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The influence of mood and attitudes towards eating on cognitive and autobiographical memory flexibility in female university students

Research output: Contribution to journalArticle


Luisa Mang, Nathan Ridout, Barbara Dritschel

School/Research organisations


Cognitive flexibility, as measured through set-shifting ability, appears to be impaired in patients with eating disorders (EDs). Thus, it is important to determine if the switching deficit seen in clinical eating disorders generalizes to participants with a subclinical disordered eating. Another deficit manifested by clinical and subclinical disordered eating is the ability to retrieve specific autobiographical memories. It is possible that deficits in autobiographical memory retrieval extends to the ability to shift between retrieving specific versus general autobiographical memory information, a function important for problem –solving and emotion regulation. Therefore, the aims of the present study were to determine whether deficits in set-shifting are evident in a non-clinical sample of female university students with eating concerns, and whether inflexibility is also manifested in autobiographical memory retrieval. Sixty-nine female undergraduate students completed a measure of autobiographical memory flexibility, a set-shifting task (Brixton Spatial Anticipation Test) and measures of mood, ruminative thinking, and eating habits. After controlling for mood and rumination, bulimic traits predicted set-shifting ability and flexibility in autobiographical memory retrieval. Thus, flexibility deficits appear to manifest at the subclinical level, are evident in different domains, and appear to be related to bulimic traits, such as binge eating.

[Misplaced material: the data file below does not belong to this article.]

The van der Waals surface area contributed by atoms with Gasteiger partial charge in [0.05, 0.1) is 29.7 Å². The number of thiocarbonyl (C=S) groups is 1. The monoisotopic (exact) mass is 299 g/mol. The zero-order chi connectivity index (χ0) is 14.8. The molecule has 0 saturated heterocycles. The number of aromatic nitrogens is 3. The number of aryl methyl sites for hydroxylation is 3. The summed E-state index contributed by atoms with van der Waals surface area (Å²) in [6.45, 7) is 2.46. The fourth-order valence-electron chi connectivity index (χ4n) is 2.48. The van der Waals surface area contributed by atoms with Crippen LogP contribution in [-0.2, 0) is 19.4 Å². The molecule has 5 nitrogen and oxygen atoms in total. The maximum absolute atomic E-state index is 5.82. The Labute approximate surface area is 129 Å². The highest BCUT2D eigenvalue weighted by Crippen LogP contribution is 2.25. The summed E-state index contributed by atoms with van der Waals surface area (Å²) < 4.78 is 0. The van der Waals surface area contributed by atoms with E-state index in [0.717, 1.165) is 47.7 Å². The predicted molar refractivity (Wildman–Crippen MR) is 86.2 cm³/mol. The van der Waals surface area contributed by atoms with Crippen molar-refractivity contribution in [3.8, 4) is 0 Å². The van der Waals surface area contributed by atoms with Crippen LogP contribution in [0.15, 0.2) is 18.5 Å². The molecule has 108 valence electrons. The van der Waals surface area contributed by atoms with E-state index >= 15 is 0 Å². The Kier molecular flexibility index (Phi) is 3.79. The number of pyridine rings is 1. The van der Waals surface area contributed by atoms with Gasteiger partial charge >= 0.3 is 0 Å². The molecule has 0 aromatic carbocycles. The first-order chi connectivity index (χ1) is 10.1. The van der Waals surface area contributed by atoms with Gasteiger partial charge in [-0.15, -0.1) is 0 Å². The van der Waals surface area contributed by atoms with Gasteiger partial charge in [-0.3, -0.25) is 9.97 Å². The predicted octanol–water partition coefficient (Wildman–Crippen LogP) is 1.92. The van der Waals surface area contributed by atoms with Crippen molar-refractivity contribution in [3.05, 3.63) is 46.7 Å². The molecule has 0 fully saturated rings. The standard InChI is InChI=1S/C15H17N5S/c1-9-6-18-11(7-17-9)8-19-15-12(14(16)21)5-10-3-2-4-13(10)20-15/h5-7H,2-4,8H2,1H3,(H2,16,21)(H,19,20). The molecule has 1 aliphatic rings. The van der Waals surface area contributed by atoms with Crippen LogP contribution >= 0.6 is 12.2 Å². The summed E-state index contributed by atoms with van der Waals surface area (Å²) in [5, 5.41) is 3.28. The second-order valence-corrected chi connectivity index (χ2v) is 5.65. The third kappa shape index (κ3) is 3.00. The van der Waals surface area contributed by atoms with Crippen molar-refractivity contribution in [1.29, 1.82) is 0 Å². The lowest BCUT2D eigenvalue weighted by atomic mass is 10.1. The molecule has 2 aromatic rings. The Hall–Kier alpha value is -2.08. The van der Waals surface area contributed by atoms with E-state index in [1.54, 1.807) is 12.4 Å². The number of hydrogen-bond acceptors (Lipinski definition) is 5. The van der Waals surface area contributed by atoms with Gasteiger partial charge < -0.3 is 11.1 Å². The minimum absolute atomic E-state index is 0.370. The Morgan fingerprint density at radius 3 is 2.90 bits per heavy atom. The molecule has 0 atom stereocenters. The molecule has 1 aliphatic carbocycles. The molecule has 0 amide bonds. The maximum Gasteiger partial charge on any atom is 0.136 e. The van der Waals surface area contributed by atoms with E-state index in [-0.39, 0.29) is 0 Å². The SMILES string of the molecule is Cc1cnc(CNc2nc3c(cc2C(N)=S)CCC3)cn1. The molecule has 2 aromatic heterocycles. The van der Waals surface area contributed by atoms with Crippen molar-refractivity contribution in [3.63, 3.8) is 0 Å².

Original languageEnglish
Pages (from-to)444-449
Number of pages6
JournalPsychiatry Research
Early online date18 Aug 2018
Publication statusPublished - Nov 2018

    Research areas

  • Autobiographical memory, Executive functions, Cognitive flexibility, Bulimia, Anorexia

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